3. Cognitive function: Cognitive stability involves maintaining mental clarity, focus, and memory as we age. Strategies such as cognitive exercises, stimulating activities, and a healthy lifestyle can support cognitive stability and delay cognitive decline.
  4. Social connectedness: Social stability refers to the quality of social relationships and support networks. Maintaining stable and positive social connections with friends, family, and communities can contribute to mental and emotional well-being, reduce feelings of loneliness, and provide a sense of belonging.

Strategies to Enhance Stability for Healthy Aging

  1. Breathing: This is the foundation to stability. It includes the physical benefits through intraabdominal pressure, which supports movement of limbs and rotation but also includes the emotional aspect through breathing exercises that reduce stress.
  2. Physical activity: Engage in regular physical activity that includes strength, balance, and flexibility exercises. Activities like yoga, tai chi, and resistance training can improve muscle strength, balance, and coordination.
  3. Mindfulness and stress management: Practice mindfulness techniques, meditation, and stress-reduction strategies to promote emotional stability, resilience, and a positive outlook. Again, breathing exercises are key.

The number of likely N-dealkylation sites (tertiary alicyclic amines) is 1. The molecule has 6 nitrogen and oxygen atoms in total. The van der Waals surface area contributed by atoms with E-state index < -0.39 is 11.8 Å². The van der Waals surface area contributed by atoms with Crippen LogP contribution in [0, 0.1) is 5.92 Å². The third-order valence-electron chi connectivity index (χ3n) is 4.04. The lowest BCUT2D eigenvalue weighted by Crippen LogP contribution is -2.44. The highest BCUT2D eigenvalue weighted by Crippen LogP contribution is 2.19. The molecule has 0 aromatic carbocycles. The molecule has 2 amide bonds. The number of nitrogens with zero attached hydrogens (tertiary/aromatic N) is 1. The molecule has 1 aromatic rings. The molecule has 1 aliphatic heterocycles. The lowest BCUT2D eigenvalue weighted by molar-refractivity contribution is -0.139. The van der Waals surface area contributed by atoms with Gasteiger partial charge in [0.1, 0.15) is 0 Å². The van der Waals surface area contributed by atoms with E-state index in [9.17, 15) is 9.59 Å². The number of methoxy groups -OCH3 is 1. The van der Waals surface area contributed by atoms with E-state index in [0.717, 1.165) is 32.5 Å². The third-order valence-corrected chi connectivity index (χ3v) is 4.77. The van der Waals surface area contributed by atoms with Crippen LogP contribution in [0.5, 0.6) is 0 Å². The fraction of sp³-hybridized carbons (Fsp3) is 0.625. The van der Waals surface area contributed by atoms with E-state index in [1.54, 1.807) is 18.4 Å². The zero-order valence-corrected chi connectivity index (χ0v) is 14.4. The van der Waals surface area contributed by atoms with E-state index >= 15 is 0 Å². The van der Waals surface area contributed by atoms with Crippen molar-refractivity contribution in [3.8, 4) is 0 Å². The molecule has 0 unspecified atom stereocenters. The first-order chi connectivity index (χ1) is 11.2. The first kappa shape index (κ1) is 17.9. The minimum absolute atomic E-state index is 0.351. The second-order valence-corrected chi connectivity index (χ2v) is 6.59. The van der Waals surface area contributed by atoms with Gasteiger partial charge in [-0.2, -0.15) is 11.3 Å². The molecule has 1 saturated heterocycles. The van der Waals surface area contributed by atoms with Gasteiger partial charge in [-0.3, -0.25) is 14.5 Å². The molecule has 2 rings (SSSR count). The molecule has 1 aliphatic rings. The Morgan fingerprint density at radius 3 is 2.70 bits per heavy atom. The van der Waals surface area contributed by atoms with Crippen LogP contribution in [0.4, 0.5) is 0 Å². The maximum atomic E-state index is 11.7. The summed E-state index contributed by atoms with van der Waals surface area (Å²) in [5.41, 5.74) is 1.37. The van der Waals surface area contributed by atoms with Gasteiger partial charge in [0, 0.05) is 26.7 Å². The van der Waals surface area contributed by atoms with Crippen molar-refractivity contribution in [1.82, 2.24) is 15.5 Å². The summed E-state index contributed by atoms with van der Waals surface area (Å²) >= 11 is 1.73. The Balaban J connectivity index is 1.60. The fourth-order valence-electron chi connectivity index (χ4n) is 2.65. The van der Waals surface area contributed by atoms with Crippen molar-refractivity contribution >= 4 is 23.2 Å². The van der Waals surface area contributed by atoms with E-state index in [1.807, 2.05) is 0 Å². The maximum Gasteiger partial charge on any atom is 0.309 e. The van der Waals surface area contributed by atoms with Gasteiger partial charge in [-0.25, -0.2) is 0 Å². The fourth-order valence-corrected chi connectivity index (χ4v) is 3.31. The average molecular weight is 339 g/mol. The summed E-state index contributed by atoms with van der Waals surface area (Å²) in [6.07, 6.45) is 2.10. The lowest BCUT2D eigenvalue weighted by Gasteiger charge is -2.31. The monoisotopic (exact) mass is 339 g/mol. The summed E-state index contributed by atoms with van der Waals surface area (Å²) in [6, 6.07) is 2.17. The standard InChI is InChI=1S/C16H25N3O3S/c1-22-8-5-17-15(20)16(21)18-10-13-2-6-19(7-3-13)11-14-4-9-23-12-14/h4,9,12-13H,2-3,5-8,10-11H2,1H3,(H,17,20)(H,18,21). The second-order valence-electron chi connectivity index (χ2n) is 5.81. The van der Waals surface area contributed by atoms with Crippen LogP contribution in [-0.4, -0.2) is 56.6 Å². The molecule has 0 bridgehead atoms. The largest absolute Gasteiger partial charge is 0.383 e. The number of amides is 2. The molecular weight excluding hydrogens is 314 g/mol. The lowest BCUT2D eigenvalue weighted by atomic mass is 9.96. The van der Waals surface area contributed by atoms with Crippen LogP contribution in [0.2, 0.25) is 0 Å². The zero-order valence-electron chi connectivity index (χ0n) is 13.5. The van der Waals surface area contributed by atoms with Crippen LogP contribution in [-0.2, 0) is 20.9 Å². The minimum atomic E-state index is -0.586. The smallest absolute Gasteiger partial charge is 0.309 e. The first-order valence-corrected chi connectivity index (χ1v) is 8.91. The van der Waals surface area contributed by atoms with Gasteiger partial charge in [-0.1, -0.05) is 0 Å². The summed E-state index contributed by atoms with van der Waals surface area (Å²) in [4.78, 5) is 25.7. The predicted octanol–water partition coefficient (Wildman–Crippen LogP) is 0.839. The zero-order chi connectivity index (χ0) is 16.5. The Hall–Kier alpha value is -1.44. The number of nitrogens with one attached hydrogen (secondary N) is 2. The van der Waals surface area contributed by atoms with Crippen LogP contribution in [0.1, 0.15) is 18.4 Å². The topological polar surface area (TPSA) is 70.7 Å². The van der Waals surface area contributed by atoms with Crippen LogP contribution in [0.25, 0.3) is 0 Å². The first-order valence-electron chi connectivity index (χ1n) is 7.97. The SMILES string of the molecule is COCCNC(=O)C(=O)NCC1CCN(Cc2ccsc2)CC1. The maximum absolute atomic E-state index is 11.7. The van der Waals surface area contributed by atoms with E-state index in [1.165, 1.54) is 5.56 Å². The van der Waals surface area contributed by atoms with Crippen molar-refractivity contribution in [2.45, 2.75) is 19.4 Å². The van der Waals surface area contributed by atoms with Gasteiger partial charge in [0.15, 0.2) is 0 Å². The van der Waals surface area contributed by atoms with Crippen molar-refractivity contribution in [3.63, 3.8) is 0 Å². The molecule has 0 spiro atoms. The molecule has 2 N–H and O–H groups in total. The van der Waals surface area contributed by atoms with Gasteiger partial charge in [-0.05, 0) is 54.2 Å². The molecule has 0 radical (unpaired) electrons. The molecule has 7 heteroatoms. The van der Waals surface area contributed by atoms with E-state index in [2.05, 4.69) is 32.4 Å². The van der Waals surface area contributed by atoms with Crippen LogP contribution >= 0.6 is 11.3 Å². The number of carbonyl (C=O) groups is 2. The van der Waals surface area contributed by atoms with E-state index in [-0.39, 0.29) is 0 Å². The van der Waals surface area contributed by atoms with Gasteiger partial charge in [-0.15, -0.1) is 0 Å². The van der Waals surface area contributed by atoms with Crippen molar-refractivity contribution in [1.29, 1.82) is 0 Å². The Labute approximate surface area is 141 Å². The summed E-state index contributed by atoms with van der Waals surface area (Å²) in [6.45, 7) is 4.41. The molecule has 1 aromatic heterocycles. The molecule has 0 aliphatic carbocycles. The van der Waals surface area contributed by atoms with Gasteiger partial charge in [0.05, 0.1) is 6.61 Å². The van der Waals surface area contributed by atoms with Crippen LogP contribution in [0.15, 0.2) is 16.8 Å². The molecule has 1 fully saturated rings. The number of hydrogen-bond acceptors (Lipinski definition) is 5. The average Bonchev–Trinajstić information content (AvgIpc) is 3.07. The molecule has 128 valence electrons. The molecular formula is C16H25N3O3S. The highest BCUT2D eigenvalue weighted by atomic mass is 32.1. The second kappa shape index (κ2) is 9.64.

4. Social engagement: Stay connected with friends, family, and social groups. Participate in social activities, volunteer work, or join clubs and organizations to foster social stability and a sense of community.
  5. Regular health check-ups: Schedule regular health check-ups and screenings to monitor and manage any health conditions. Addressing health issues promptly can contribute to overall stability and well-being. Pay particular attention to movement patterns that may be causing pain and address those immediately before they become a bigger problem.
  6. Lifelong learning: Stay mentally active and engaged through lifelong learning, hobbies, creative pursuits, and intellectual challenges. Stimulating the mind can help maintain cognitive stability and mental acuity.

A great way to test physical stability (along with mobility and strength) is the Sitting-Rising Test (SRT). Give it a try! (J.P.: and it’s one of the at-home vitality tests we’ve included in our free guide here at Longevity Advice!).

Stability forms the cornerstone of healthy aging, encompassing physical, mental, emotional, and social aspects. By prioritizing strategies to enhance stability across these domains, High Performance Agers (as I all them) can enjoy a more resilient, active, and fulfilling life, maintaining independence and pain-free longevity.

Guest Author: Troy Delaney
Troy Delaney longevityTroy Delaney is the founder of Antifragile.Fit and writes on his personal blog My Wife Thinks I’m Crazy But It Works. He is a full time Health Systems Engineer at the Mayo Clinic and in his spare time, a Human Optimization Coach, teaching breath training, land and water workouts and contrast therapy (hot and cold exposure). Troy’s true specialty lies in finding unconventional, and often disruptive, solutions to impediments to achieving maximum potential, whatever your goal may be.

Leave a Reply

Your email address will not be published. Required fields are marked *